April 15, 2011

Beginning Again Can Be Even Better Than Actually Beginning.

“There is nothing like returning to a place that remains unchanged to find the ways in which you yourself have altered.” – Nelson Mandela

I have a student who took an unplanned break from her yoga practice. She had no idea when she rolled up her mat that last time that it would be four months until she next unrolled it. She didn’t decide to step away from the practice that was touching her body, mind and spirit. The patterns and rhythms of her life simply shifted, creating a crack wide enough for her practice to slip through. While she felt the absence of her practice, it wasn’t until she returned to her mat that she fully realized the impact of months of not moving and breathing on her mat. “It’s pretty amazing how much I lost,” she said to me after her first class back.

Coming back to your mat after a hiatus can be, in many ways, more challenging than your first yoga class. While in your first class you expect to feel a little clumsy, to not know what is going on, to mix up your rights and lefts, to be (to quote another student) “so tired you think you’re going to die,” your expectations when returning to yoga are somewhat higher. Over and over, you confront things you used to be able to do. Again and again, you face the bare facts that you’re weaker and stiffer now than you once were. When returning to the practice, it is easy to be critical of yourself. It is tempting to compare each posture you take to the way you used to take it. The gauntlet of self-judgment can be intense.

When you are a beginner your work is simple. Show up. Try. Fail. Learn. Try Again. When you are returning to your mat, you face the same work. You have to learn (again) that showing up is sometimes the hardest part of class. You re-learn to try. You re-learn to fail. And to try again. But you have an additional, subtler task when returning to yoga. While a true beginner is typically working just with her body, you (an experienced, albeit rusty, practitioner) must now also work to control your thoughts, and as you do, your practice will deepen in astonishing ways. As you practice consciously stepping away from judging thoughts, as you practice deliberately accepting yourself as you are, as you practice gratitude for what you can do rather than wistfulness for what you can’t, you begin to practice yoga fully. Perhaps for the very first time.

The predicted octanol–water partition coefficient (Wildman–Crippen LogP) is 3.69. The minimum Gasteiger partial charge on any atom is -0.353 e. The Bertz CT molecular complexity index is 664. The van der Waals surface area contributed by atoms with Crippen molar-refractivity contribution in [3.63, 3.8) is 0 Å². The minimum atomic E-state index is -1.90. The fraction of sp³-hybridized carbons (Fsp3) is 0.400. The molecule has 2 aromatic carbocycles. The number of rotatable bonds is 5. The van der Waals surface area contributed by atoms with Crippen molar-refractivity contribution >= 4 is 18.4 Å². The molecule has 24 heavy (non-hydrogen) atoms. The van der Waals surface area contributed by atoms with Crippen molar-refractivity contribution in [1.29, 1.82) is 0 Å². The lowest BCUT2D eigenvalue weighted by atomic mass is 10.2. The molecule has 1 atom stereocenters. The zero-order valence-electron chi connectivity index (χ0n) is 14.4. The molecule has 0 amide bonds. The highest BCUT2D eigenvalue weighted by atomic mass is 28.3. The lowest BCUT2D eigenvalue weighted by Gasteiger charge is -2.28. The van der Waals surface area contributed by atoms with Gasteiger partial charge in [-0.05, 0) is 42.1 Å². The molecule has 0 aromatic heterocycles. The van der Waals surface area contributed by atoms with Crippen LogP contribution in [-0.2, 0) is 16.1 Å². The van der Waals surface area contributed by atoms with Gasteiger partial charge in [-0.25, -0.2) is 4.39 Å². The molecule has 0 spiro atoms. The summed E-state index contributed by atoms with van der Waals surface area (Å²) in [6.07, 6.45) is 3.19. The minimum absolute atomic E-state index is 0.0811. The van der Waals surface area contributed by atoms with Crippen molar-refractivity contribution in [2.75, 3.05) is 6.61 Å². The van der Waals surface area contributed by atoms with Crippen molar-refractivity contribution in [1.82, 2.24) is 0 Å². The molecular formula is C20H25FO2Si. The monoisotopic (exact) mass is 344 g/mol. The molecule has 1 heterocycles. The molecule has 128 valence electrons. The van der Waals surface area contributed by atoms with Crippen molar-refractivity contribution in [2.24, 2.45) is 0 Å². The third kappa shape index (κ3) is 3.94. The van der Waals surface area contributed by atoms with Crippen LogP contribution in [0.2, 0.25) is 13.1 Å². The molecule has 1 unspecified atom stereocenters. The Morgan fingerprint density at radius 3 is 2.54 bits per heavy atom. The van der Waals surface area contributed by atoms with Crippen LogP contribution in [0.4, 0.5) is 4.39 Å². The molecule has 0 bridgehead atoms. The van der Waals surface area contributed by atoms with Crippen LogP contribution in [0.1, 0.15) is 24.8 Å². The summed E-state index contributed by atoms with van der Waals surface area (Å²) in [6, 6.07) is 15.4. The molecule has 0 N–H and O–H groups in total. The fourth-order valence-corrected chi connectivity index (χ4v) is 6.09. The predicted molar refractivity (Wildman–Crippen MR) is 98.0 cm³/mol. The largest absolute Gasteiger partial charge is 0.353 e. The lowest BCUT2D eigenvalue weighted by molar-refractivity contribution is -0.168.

I wonder if slipping off course is actually part of the process of developing a sustaining practice of any kind. Is there anyone out there who hasn’t slipped up despite the very best of intentions? Despite the fact that what you’ve decided to do is really good for you? Think about fitness plans and weight-loss attempts that have fallen by the wayside. Recall attempts to break destructive habits such as smoking or drinking too much soda. Remember times you tried to make life-style changes like getting up earlier or curtailing time spent in front of the television. Consider spiritual disciplines you started and stopped – daily inspirational reading, sitting in meditation, going to worship once a week.

When I flip through my own list of practices that have “stuck,” I find that they are often ones where I’ve slipped up and received “reverse affirmation” of the gifts the practices were providing. Like my student who commented on all she had lost by falling out of practice, noticing benefits I’ve lost can actually help me stay on track when I return. In other words, coming face to face with how much we change by not doing yoga (or eating right, or exercising, or going to church, or whatever!) can be a powerful, crystal-clear affirmation of the gifts we receive when we do practice.

Combine this affirming knowledge with the added depth and subtle nature that can come from returning to your mat and beginning to work with your thoughts, and you have the “glue” that could help the practice “stick” even more firmly this time around.

Which is all to say that beginning again can be even more rewarding than beginning. 

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Amy Nobles Dolan  |  Contribution: 9,100